WICHITA, Kan. (KSNW) — Sedgwick County Zoo officials have closed the bird exhibit due to cases of Highly Pathogenic Avian Influenza (HPAI) being confirmed in the state of Kansas.

HPAI is a disease in animals that is carried by birds, mainly migratory waterfowl like ducks and geese. This particular strain is not believed to pose a high risk to human health, but many zoo animals, including all birds, some mammals and possibly some reptiles, are susceptible to the disease.

Due to the close proximity of the disease, the Sedgwick County Zoo “implemented its HPAI action plan in order to protect the health of animals and humans,” they said in a news release.

To protect its bird residents, the Sedgwick County Zoo’s bird exhibits will be closed to the public until further notice. Many birds have been moved to indoor habitats, while others have received habitat modifications to prevent contact with wild birds. Animal care staff will use personal protective equipment while caring for the birds.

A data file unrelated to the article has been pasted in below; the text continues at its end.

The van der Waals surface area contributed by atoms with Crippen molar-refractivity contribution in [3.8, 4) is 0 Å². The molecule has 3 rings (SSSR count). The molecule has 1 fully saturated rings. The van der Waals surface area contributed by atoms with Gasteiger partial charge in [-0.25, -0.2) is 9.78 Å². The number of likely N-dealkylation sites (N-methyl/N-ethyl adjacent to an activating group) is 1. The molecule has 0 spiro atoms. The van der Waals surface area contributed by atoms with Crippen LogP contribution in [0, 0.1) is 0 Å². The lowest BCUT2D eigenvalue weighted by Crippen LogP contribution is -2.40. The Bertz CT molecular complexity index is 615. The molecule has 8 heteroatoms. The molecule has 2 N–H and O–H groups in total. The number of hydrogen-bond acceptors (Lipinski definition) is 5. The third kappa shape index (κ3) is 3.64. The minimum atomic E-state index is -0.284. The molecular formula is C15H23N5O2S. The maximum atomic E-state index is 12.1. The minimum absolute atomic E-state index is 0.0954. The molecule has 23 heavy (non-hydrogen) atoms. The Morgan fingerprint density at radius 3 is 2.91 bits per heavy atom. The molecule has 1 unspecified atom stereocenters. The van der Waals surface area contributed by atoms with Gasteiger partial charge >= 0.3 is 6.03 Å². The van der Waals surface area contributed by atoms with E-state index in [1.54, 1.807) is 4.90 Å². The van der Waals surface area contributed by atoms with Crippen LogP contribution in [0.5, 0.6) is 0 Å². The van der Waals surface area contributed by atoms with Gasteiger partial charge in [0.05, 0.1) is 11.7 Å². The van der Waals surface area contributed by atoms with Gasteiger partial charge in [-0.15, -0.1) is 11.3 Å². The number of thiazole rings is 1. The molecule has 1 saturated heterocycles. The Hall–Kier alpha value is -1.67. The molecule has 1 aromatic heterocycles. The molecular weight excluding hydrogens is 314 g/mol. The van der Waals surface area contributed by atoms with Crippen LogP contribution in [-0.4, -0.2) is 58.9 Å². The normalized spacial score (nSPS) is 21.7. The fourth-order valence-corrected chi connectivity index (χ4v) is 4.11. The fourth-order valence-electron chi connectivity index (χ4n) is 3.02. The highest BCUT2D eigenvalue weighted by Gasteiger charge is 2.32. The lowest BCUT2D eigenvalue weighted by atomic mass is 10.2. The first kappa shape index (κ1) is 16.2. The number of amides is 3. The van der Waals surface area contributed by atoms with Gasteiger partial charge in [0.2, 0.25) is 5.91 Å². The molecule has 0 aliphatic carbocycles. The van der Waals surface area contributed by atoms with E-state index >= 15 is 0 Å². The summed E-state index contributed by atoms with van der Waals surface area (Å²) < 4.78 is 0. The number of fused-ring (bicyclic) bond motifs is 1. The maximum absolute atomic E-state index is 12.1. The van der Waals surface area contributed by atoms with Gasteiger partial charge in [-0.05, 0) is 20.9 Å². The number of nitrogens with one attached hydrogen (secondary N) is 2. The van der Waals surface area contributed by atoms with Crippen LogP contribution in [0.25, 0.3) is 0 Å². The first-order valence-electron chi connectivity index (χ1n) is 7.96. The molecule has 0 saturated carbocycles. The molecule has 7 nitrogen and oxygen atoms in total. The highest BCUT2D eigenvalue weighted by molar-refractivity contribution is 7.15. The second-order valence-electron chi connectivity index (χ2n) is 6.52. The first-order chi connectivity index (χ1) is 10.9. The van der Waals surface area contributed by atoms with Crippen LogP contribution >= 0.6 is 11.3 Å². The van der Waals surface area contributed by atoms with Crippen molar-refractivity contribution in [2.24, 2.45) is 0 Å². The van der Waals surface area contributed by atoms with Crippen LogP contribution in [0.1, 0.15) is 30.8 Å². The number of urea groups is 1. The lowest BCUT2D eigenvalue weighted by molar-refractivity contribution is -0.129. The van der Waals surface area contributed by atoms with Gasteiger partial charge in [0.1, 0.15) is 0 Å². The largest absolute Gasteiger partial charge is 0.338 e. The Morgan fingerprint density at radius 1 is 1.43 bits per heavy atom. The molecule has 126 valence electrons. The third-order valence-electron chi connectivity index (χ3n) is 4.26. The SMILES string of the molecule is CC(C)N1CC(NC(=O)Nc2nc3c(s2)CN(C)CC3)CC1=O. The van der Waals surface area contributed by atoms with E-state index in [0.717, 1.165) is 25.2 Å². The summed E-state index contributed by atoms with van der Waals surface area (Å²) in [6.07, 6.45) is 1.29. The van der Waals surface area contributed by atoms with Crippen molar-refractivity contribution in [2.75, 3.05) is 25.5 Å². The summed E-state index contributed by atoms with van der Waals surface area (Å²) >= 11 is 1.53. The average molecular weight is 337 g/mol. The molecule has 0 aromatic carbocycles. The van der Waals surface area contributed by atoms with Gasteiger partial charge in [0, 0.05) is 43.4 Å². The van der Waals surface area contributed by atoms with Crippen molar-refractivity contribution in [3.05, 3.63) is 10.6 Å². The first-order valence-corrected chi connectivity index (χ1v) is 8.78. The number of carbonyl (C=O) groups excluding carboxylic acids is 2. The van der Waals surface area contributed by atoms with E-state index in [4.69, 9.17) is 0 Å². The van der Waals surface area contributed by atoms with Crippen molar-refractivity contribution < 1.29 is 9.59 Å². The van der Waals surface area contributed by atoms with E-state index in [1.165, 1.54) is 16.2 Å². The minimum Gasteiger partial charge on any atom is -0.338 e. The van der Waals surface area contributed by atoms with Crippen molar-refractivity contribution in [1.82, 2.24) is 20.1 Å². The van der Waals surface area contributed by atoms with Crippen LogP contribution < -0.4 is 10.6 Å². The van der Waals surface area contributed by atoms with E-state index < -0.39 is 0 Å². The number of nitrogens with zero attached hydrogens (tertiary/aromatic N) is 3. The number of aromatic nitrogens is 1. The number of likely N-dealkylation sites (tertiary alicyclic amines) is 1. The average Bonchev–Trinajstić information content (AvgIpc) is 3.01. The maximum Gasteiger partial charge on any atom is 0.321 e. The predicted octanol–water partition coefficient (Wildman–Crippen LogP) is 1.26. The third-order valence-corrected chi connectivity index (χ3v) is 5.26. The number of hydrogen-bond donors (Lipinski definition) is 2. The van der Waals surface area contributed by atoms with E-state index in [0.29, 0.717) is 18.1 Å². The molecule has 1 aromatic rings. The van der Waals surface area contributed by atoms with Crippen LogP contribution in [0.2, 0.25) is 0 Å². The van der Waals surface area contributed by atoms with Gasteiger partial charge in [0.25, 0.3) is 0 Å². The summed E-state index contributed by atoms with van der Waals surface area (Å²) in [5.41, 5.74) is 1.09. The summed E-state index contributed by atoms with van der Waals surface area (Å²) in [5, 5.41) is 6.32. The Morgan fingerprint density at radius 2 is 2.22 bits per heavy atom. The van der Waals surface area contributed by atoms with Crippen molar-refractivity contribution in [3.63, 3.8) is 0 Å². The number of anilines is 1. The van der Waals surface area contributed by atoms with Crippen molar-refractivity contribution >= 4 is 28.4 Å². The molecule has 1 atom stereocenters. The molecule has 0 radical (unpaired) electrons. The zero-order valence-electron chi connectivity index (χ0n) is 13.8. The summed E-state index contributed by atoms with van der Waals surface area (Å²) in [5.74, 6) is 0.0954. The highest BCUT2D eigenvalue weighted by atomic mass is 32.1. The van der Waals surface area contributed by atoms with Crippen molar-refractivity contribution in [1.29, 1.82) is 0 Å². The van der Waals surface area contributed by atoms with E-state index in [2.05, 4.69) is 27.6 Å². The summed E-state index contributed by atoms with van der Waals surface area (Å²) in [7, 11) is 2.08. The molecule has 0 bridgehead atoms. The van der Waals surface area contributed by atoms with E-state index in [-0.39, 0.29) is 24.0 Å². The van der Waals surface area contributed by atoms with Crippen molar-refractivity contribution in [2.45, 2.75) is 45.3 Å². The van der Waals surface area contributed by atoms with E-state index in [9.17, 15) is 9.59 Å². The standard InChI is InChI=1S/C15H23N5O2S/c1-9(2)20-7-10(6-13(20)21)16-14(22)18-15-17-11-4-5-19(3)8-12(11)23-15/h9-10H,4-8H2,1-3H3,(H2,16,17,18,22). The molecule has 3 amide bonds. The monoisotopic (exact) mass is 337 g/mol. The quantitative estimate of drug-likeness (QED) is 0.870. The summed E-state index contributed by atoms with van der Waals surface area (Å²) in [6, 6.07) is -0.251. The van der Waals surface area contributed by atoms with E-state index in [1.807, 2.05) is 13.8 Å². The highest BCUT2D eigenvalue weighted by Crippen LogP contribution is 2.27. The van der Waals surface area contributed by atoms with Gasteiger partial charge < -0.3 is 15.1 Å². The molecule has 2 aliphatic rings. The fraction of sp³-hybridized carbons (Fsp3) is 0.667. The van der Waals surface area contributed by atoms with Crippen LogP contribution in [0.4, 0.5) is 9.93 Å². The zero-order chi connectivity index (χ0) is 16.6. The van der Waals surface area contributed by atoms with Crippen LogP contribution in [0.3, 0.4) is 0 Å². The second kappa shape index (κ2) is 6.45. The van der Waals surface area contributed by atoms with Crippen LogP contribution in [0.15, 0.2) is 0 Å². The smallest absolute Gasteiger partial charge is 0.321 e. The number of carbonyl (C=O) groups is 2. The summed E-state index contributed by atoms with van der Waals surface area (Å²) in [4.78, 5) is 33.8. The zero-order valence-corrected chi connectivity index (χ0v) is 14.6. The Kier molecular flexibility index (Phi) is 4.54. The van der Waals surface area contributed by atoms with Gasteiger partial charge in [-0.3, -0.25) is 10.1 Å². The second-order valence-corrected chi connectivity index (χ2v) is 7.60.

“Because our exhibit is open-topped, wild birds can fly in there, especially water foul which carry avian influenza. So, to keep them from mingling from those birds we have taken them to their off-exhibit holding building where they are more protected,” said Anne Heitman, the curator of birds at Sedgwick County Zoo.

Avian influenza — commonly called “bird flu” — is a viral infection that occurs naturally in birds. Wild birds can carry the virus but may not always get sick from it. Some domesticated birds such as chickens, ducks, and turkeys can become infected, often fatally.

The Centers for Disease Control and Prevention (CDC) has stated that Avian flu does not spread easily from animals to humans.